Green, who was speaking in Parliament during his contribution to the 2021/22 Sectoral Debate said the establishment of the fishery, is based on the results of an assessment on the status of the sea cucumber fish population that was conducted by the National Fisheries Authority (NFA).

Sea cucumbers have been used as a food source and medicinal ingredient in Asian and Middle Eastern countries for centuries. The slug-like animals are used either fresh or dried in various dishes, though the dried form is by far, the most commonly used.

Meanwhile,  TechBeach Retreat, the Caribbean tech platform connecting the Caribbean with the global tech ecosystem, is launching TBR Lab, an accelerator program to support Caribbean corporations, governments and tech entrepreneurs and to connect global investors with local talent.

The TechBeach Retreat platform brings together tech industry professionals from all over the world to make international connections, and to promote Jamaica and its neighbors as tech hotspots.

TechBeach partnered with IDB Lab to create the two-year program in four Caribbean nations: Jamaica, Trinidad and Tobago, Barbados and the Bahamas. The USD $4 million project, seeded with $1 million from IDB Lab, will upskill 5,000 professionals, equip 500 SMEs with digital skills, immerse 250 executive and government leaders, and accelerate 250 tech startups to prime them for investments. The ultimate goal is to generate at least 10 stars of the new tech startup scene. The platform is also partnered with the DMZ, the number one accelerator in the world, to bring a wealth of global resources, knowledge and relationships to support the growth of technology and innovation-focused enterprises in the Caribbean at scale. For more info, visit


The St. Vincent and Grenadines government says the loss and damage caused by last month’s explosive eruption of La Soufriere volcano could amount to 50 per cent of the island’s gross domestic product, (GDP).

Finance Minister, Camillo Gonsalves, said, “even without going to the full extent of the Red Zone, the Orange Zone and up the mountains, we know that clean-up costs will exceed EC$30 million (One EC dollar=US#0.37 cents).

Gonsalves added that hundreds of livestock, including sheep, goats, pigs, cattle and thousands of chickens have been lost. The St. Vincent and the Grenadines government says farmers, as well as other people, employed in the volcano Red Zone will get income support of either EC$500 or EC$400 (One EC dollar=US$0.37 cents) per month for the rest of the year to help cope with loss of income as a result of the eruption of La Soufriere.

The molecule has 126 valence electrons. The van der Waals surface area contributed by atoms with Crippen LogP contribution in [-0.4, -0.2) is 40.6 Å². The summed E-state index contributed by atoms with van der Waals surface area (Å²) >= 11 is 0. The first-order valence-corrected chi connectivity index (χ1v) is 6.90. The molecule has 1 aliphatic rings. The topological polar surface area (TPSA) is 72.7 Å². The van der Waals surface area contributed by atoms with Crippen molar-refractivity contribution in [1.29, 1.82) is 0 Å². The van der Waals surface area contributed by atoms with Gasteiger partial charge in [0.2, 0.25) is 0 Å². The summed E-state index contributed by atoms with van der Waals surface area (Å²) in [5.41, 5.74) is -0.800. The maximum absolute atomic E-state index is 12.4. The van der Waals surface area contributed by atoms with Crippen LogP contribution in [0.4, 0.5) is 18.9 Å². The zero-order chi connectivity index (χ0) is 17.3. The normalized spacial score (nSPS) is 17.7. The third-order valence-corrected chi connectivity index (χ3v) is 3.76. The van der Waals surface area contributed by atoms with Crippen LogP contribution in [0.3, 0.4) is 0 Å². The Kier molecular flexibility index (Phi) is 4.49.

There are over $463 million in pending and conditional real estate transactions in Turks and Caicos Islands, according to industry officials and the TCI Sun.

This does not include another $100 million in new development sales at The Ritz-Carlton Residences, South Bank, Beach Enclave, Rock House, The Strand and other new development projects.

The combined total of $563million in transactions was contained in a Turks & Caicos Market Report and Update for the 1st Quarter of 2021, done by Sotheby’s International Realty.

According to the report, following a breathtaking fourth quarter of 2020, the Turks and Caicos Islands real estate market closed “an historical quarter of business” with nearly $128 million in closed transactions, up 60% over the same period last year with average price increases across each sector.


The St. Lucia government is pressing ahead with plans for a home cruise port in the South of the Island.

Prime Minister Allen Chastanet  made the announcement on Wednesday on his official Facebook page. He disclosed that the cruise industry is still ‘very excited’ about the project and is  committed to making it happen for Vieux Fort in Saint Lucia.


Prime Minister Silveria Jacobs said on Wednesday that St. Maarten still did not receive the NAF39M liquidity support from the Netherlands neither the loan agreement even though St. Maarten has fully complied with all conditions set forth by the Dutch Government, said liquidity support since April 2021.

The country’s Prime Minister further stated that the goalposts are being moved for different reasons that have nothing to do with the conditions and agreements made between the government of St. Maarten and the Netherlands. She said in March the goalposts were moved due to the COHO law and Parliament’s stance on the matter, that issue she said is now off the table, but the latest issues raised in the State Secretary’s letter regarding issues at Princess Juliana International Airport has surfaced.

Jacobs said that while the NAF39M has been agreed upon and she has since responded to the letter sent by State Secretary Raymond Knops, the Dutch government is yet to live up to its end of the agreements. She said the issues at the Princess Juliana International Airport both Holding and Operating Companies have nothing to do with the agreements made with the Dutch Government for liquidity support.

Asked if St. Maarten has a plan B to secure finances the Prime Minister said there is currently no plan B in place. In response to the question as to whether, civil servants will be paid their salaries at the end of this month the Prime Minister assured that salaries will be paid, but the SSRP and unemployment support will be grossly affected. Jacobs further stated that creditors and other financial obligations that the government of St. Maarten has will not be met unless the liquidity support is released.